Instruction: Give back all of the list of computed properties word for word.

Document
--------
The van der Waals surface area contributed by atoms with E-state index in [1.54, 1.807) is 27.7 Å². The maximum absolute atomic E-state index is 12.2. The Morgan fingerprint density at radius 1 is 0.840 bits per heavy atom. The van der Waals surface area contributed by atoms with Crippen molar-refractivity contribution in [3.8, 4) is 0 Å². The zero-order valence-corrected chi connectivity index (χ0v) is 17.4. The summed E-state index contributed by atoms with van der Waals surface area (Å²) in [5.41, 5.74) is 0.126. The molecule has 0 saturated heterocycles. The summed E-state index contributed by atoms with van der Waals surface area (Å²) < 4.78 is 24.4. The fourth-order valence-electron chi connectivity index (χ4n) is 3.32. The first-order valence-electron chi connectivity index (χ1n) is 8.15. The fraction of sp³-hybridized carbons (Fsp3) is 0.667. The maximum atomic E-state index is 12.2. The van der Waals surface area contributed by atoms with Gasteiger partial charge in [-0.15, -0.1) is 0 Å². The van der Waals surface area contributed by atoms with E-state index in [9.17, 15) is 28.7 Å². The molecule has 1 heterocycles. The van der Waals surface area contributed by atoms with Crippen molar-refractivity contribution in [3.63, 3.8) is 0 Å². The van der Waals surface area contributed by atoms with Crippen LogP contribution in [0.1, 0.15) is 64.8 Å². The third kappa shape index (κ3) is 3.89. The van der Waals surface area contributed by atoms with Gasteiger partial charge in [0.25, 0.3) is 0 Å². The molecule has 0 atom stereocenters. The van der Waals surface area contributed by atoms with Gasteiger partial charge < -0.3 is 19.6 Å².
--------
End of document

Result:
The van der Waals surface area contributed by atoms with E-state index in [1.54, 1.807) is 27.7 Å². The maximum absolute atomic E-state index is 12.2. The Morgan fingerprint density at radius 1 is 0.840 bits per heavy atom. The van der Waals surface area contributed by atoms with Crippen molar-refractivity contribution in [3.8, 4) is 0 Å². The zero-order valence-corrected chi connectivity index (χ0v) is 17.4. The summed E-state index contributed by atoms with van der Waals surface area (Å²) in [5.41, 5.74) is 0.126. The molecule has 0 saturated heterocycles. The summed E-state index contributed by atoms with van der Waals surface area (Å²) < 4.78 is 24.4. The fourth-order valence-electron chi connectivity index (χ4n) is 3.32. The first-order valence-electron chi connectivity index (χ1n) is 8.15. The fraction of sp³-hybridized carbons (Fsp3) is 0.667. The maximum atomic E-state index is 12.2. The van der Waals surface area contributed by atoms with Gasteiger partial charge in [-0.15, -0.1) is 0 Å². The van der Waals surface area contributed by atoms with E-state index in [9.17, 15) is 28.7 Å². The molecule has 1 heterocycles. The van der Waals surface area contributed by atoms with Crippen molar-refractivity contribution in [3.63, 3.8) is 0 Å². The van der Waals surface area contributed by atoms with Crippen LogP contribution in [0.1, 0.15) is 64.8 Å². The third kappa shape index (κ3) is 3.89. The van der Waals surface area contributed by atoms with Gasteiger partial charge in [0.25, 0.3) is 0 Å². The molecule has 0 atom stereocenters. The van der Waals surface area contributed by atoms with Gasteiger partial charge < -0.3 is 19.6 Å².